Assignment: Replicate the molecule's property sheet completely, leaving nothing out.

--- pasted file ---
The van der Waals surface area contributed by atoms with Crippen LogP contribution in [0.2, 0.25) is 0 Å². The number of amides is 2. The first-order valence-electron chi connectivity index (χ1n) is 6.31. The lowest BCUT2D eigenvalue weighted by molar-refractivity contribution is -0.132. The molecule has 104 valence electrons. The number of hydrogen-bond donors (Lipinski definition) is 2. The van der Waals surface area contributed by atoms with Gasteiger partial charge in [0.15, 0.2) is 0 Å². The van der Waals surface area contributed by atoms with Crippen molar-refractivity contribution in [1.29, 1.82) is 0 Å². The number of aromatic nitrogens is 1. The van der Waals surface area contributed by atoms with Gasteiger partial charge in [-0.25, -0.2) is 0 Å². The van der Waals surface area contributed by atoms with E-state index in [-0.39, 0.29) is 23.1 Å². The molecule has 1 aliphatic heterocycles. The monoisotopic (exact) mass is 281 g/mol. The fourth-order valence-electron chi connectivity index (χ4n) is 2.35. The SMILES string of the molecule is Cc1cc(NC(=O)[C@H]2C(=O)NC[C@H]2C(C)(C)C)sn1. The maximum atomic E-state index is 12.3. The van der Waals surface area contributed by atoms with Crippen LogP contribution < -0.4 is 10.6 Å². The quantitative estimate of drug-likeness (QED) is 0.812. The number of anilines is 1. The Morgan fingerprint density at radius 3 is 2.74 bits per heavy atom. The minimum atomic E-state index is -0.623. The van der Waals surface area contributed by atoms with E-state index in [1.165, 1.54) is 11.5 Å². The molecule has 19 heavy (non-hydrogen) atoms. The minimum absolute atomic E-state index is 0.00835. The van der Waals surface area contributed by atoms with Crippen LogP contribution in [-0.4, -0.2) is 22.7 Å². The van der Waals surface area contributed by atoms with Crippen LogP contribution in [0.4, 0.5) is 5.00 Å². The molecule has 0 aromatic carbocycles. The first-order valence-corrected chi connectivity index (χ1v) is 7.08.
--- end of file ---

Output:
The van der Waals surface area contributed by atoms with Crippen LogP contribution in [0.2, 0.25) is 0 Å². The number of amides is 2. The first-order valence-electron chi connectivity index (χ1n) is 6.31. The lowest BCUT2D eigenvalue weighted by molar-refractivity contribution is -0.132. The molecule has 104 valence electrons. The number of hydrogen-bond donors (Lipinski definition) is 2. The van der Waals surface area contributed by atoms with Gasteiger partial charge in [0.15, 0.2) is 0 Å². The van der Waals surface area contributed by atoms with Crippen molar-refractivity contribution in [1.29, 1.82) is 0 Å². The number of aromatic nitrogens is 1. The van der Waals surface area contributed by atoms with Gasteiger partial charge in [-0.25, -0.2) is 0 Å². The van der Waals surface area contributed by atoms with E-state index in [-0.39, 0.29) is 23.1 Å². The molecule has 1 aliphatic heterocycles. The monoisotopic (exact) mass is 281 g/mol. The fourth-order valence-electron chi connectivity index (χ4n) is 2.35. The SMILES string of the molecule is Cc1cc(NC(=O)[C@H]2C(=O)NC[C@H]2C(C)(C)C)sn1. The maximum atomic E-state index is 12.3. The van der Waals surface area contributed by atoms with Crippen LogP contribution < -0.4 is 10.6 Å². The quantitative estimate of drug-likeness (QED) is 0.812. The number of anilines is 1. The Morgan fingerprint density at radius 3 is 2.74 bits per heavy atom. The minimum atomic E-state index is -0.623. The van der Waals surface area contributed by atoms with E-state index in [1.165, 1.54) is 11.5 Å². The molecule has 19 heavy (non-hydrogen) atoms. The minimum absolute atomic E-state index is 0.00835. The van der Waals surface area contributed by atoms with Crippen LogP contribution in [-0.4, -0.2) is 22.7 Å². The van der Waals surface area contributed by atoms with Crippen LogP contribution in [0.4, 0.5) is 5.00 Å². The molecule has 0 aromatic carbocycles. The first-order valence-corrected chi connectivity index (χ1v) is 7.08.